If you thought grumpy New Yorkers commuting home from a 10-hour workday were a tough crowd for a subway performer, try the employees of New York’s Metropolitan Transportation Authority.
More than 70 soloists and ensembles auditioned in Grand Central Terminal on Tuesday for the chance to join MTA’s revered Music Under New York program. Each year, the group welcomes 20 to 25 musicians into its family, and then facilitates performances for the undiscovered talent in designated areas across New York City’s subway system.
While busking isn’t entirely illegal, admission to the MTA’s program offers peace of mind. Section 1050.6 (c) of the New York City Transit Rules of Conduct states that artists may perform and even collect donations inside transit facilities, but you may only perform in designated areas, you may not obstruct traffic, and even if you follow the MTA’s rules, you could end up like this guy, who was reportedly wrongfully arrested for singing when acting within his rights.
Music Under New York provides a stable source of gigs, authority, a little bit of cash, and, most importantly, exposure. And while it’s not the quickest path to stardom, more than 200 applicants submitted audition tapes to the MTA this year. We spoke with a few artists to find out what busking means to them.
By 12:30 p.m., a dozen performers formed a line around the panel, which included fellow musicians, industry insiders, and MTA station operations managers. Each group received four to five minutes to wow the judges.
Stiletta, an all-female dance and a cappella group, was first up in the afternoon session.
Artistic director Judy Minkoff says she scouted local talent for the group, and was lucky enough to recruit the third best female beat boxer in the world, MC Beats. The group uses no audio equipment in their performances.
Minkoff describes the ability to make people get out of their seats and dance as her source of joy.
Other ensembles, like French raggae and jazz group The Blue Dahlia, seemed to bring all the instruments they could carry.
The band decided to audition for Music Under New York when some successful local groups spoke highly of the program. Drummer Chris Hansen says amplification is the biggest challenge in subway busking; being able to perform in the designated areas, away from the noisy train cars, would be a huge advantage.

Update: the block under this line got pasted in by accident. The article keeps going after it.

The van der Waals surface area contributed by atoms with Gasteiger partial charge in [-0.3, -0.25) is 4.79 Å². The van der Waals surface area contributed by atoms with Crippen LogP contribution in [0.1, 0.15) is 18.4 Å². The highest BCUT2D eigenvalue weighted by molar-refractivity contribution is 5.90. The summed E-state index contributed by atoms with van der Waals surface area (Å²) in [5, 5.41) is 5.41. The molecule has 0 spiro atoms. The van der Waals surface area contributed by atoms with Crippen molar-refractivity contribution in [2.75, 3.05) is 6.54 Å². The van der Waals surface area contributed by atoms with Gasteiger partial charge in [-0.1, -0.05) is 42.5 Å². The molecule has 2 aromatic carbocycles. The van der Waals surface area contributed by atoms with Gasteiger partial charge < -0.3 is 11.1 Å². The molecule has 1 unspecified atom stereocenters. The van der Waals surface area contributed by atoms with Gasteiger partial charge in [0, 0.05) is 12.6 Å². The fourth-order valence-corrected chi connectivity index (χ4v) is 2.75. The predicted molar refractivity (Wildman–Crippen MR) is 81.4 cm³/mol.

Jill Sargeant, a 23-year-old folk singer from Astoria, Queens, got hooked on busking when she noticed how people altered their behaviours around her. “In this city, people try not to make connections with each other. You avoid eye contact and touching,” Sargeant explained. “But when I’m busking, people will smile at me. They will come talk to me. It feels like a community when there is live music.”
She hopes to be accepted into the program so that she can play without interference in the future. “I’ve been testing the waters of street performing and busking,” Sargeant said. “After being escorted off The High Line a few times, this really appealed to me.”
Jazz vocalist Frank Senior owns a newsstand on 42nd Street and 5th Avenue, not far from Grand Central Terminal. But he auditioned Tuesday because music is his one true love.
“I know how I feel when I hear a great performance,” Senior said. “[Busking] passes along a real positive vibe through music.” His service dog, a German Shepherd, sits at his feet during all performances and takes some credit for spreading the joy.
Von Middleton, who goes by a stage name, has been writing original songs since he was nine years old. He works as a singer full-time, booking gigs at birthday parties, graduations, and local clubs. In 2014, he nearly set a Guinness World Record for most times performing the national anthem in a year.
But for Middleton, a third-generation Brooklynite, the MTA’s Music Under New York program is the tops.
“I would be so proud, because I’m from New York,” Middleton said, “just to have that stamp of approval. It shows that I have talent and that people appreciate my talent. There’s no greater feeling.”
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